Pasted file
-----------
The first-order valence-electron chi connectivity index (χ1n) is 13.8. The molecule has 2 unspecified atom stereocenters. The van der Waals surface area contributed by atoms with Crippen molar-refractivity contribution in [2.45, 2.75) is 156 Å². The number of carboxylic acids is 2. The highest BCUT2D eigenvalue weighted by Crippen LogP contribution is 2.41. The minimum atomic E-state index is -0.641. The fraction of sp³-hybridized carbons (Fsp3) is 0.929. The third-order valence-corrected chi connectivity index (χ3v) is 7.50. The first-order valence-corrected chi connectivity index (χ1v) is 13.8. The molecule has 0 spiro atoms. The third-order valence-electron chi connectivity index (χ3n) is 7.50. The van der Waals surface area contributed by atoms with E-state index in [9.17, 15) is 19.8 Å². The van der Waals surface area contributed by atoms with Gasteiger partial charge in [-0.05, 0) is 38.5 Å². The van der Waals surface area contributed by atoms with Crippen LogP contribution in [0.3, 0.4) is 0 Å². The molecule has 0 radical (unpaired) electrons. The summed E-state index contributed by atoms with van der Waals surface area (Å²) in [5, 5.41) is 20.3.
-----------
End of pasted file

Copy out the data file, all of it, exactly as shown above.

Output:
The first-order valence-electron chi connectivity index (χ1n) is 13.8. The molecule has 2 unspecified atom stereocenters. The van der Waals surface area contributed by atoms with Crippen molar-refractivity contribution in [2.45, 2.75) is 156 Å². The number of carboxylic acids is 2. The highest BCUT2D eigenvalue weighted by Crippen LogP contribution is 2.41. The minimum atomic E-state index is -0.641. The fraction of sp³-hybridized carbons (Fsp3) is 0.929. The third-order valence-corrected chi connectivity index (χ3v) is 7.50. The first-order valence-corrected chi connectivity index (χ1v) is 13.8. The molecule has 0 spiro atoms. The third-order valence-electron chi connectivity index (χ3n) is 7.50. The van der Waals surface area contributed by atoms with E-state index in [9.17, 15) is 19.8 Å². The van der Waals surface area contributed by atoms with Gasteiger partial charge in [-0.05, 0) is 38.5 Å². The van der Waals surface area contributed by atoms with Crippen LogP contribution in [0.3, 0.4) is 0 Å². The molecule has 0 radical (unpaired) electrons. The summed E-state index contributed by atoms with van der Waals surface area (Å²) in [5, 5.41) is 20.3.